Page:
The title doesn’t really match the content, though it may spark readers’ own imaginations.

IT'S GREAT BEING A DAD

The finer points of various jobs are explored in this tribute to…dads?

“It’s great being a unicorn. I love being a unicorn. Who wouldn’t want to be a unicorn?” The bright, cartoon, rainbow-bedecked spread hardly seems like it belongs in a book about being a dad. Ditto the spreads about being Bigfoot, a robot, the Loch Ness Monster, and a “fairy queen ballerina doctor.” For each of the characters, there are positives and negatives to their roles. For instance, the unicorn’s horn gets in the way of grazing and eating cake off a table, which subsequently gets stuck on said horn. Bigfoot tries to come to the rescue, but it has challenges of its own. And so on. It’s not until the magic wand of the fairy queen ballerina doctor is snatched by a “sneaky flying alligator pirate” that dads are even mentioned. A turn of the page reveals a dark-skinned dad standing amid a scene of imaginative play: it’s great being a dad, as dads can fix it all. What’s not to like? “Sudden makeovers.” Perry’s gouache and Photoshop illustrations clue readers in only on the final spreads, the kids’ clever clothing and costuming choices making their characters come to life. Only one child is white; the rest are various shades of brown, though all have distractingly stylized noses.

The title doesn’t really match the content, though it may spark readers’ own imaginations. (Picture book. 4-8)

Pub Date: April 4, 2017

ISBN: 978-1-77049-605-7

Page Count: 32

Publisher: Tundra Books

Review Posted Online: March 20, 2017

Kirkus Reviews Issue: April 1, 2017

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A charming blend of whimsy and medieval heroism highlighting the triumph of brains over brawn.

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KNIGHT OWL

A young owl achieves his grand ambition.

Owl, an adorably earnest and gallant little owlet, dreams of being a knight. He imagines himself defeating dragons and winning favor far and wide through his brave exploits. When a record number of knights go missing, Owl applies to Knight School and is surprisingly accepted. He is much smaller than the other knights-in-training, struggles to wield weapons, and has “a habit of nodding off during the day.” Nevertheless, he graduates and is assigned to the Knight Night Watch. While patrolling the castle walls one night, a hungry dragon shows up and Owl must use his wits to avoid meeting a terrible end. The result is both humorous and heartwarming, offering an affirmation of courage and clear thinking no matter one’s size…and demonstrating the power of a midnight snack. The story never directly addresses the question of the missing knights, but it is hinted that they became the dragon’s fodder, leaving readers to question Owl’s decision to befriend the beast. Humor is supplied by the characters’ facial expressions and accented by the fact that Owl is the only animal in his order of big, burly human knights. Denise’s accomplished digital illustrations—many of which are full bleeds—often use a warm sepia palette that evokes a feeling of antiquity, and some spreads feature a pleasing play of chiaroscuro that creates suspense and drama.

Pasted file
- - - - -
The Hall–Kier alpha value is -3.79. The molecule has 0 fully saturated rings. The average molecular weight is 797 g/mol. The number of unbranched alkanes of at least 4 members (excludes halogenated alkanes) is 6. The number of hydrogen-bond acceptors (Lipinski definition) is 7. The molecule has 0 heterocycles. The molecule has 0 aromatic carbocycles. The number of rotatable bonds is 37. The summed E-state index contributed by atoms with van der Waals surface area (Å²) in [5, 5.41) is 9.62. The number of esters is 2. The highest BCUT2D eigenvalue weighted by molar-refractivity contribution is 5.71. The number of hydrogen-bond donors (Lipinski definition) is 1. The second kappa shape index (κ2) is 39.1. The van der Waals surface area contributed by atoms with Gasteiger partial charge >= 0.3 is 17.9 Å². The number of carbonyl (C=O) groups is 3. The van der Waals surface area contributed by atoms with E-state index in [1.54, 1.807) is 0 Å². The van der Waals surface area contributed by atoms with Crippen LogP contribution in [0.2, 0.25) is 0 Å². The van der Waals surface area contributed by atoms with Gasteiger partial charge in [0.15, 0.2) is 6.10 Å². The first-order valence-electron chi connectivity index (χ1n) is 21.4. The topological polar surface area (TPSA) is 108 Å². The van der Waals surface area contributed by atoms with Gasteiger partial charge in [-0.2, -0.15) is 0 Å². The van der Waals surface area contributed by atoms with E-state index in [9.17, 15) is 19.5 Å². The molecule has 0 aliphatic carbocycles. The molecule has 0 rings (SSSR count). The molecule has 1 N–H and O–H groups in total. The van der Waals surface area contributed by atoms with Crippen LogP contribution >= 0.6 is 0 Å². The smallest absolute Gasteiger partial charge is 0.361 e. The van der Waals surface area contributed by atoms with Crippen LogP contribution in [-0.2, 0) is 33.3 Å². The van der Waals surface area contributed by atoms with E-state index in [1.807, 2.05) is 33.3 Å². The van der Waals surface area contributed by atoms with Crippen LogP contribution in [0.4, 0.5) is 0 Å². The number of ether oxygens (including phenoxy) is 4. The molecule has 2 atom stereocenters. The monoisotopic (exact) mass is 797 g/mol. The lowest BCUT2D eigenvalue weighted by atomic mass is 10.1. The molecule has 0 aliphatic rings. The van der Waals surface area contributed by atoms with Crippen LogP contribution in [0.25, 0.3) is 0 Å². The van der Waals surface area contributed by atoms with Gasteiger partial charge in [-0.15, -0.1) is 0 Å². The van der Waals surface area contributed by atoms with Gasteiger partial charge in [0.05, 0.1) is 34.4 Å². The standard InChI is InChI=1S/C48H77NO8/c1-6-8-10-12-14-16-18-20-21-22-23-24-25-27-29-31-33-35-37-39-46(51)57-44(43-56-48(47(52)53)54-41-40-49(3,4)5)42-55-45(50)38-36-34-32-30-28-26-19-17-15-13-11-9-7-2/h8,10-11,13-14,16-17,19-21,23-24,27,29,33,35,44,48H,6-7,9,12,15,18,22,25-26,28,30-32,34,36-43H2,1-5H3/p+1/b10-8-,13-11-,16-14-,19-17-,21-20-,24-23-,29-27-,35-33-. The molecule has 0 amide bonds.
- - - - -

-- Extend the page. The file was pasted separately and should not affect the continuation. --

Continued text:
A charming blend of whimsy and medieval heroism highlighting the triumph of brains over brawn. (Picture book. 4-8)

Pub Date: March 15, 2022

ISBN: 978-0-316-31062-8

Page Count: 48

Publisher: Christy Ottaviano Books

Review Posted Online: Dec. 16, 2021

Kirkus Reviews Issue: Jan. 1, 2022

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New parents of daughters will eat these up and perhaps pass on the lessons learned.

WHY A DAUGHTER NEEDS A MOM

All the reasons why a daughter needs a mother.

Each spread features an adorable cartoon animal parent-child pair on the recto opposite a rhyming verse: “I’ll always support you in giving your all / in every endeavor, the big and the small, / and be there to catch you in case you should fall. / I hope you believe this is true.” A virtually identical book, Why a Daughter Needs a Dad, publishes simultaneously. Both address standing up for yourself and your values, laughing to ease troubles, being thankful, valuing friendship, persevering and dreaming big, being truthful, thinking through decisions, and being open to differences, among other topics. Though the sentiments/life lessons here and in the companion title are heartfelt and important, there are much better ways to deliver them. These books are likely to go right over children’s heads and developmental levels (especially with the rather advanced vocabulary); their parents are the more likely audience, and for them, the books provide some coaching in what kids need to hear. The two books are largely interchangeable, especially since there are so few references to mom or dad, but one spread in each book reverts to stereotype: Dad balances the two-wheeler, and mom helps with clothing and hair styles. Since the books are separate, it aids in customization for many families.

New parents of daughters will eat these up and perhaps pass on the lessons learned. (Picture book. 4-8, adult)

Pub Date: May 1, 2019

ISBN: 978-1-4926-6781-0

Page Count: 32

Publisher: Sourcebooks Jabberwocky

Review Posted Online: March 17, 2019

Kirkus Reviews Issue: April 1, 2019

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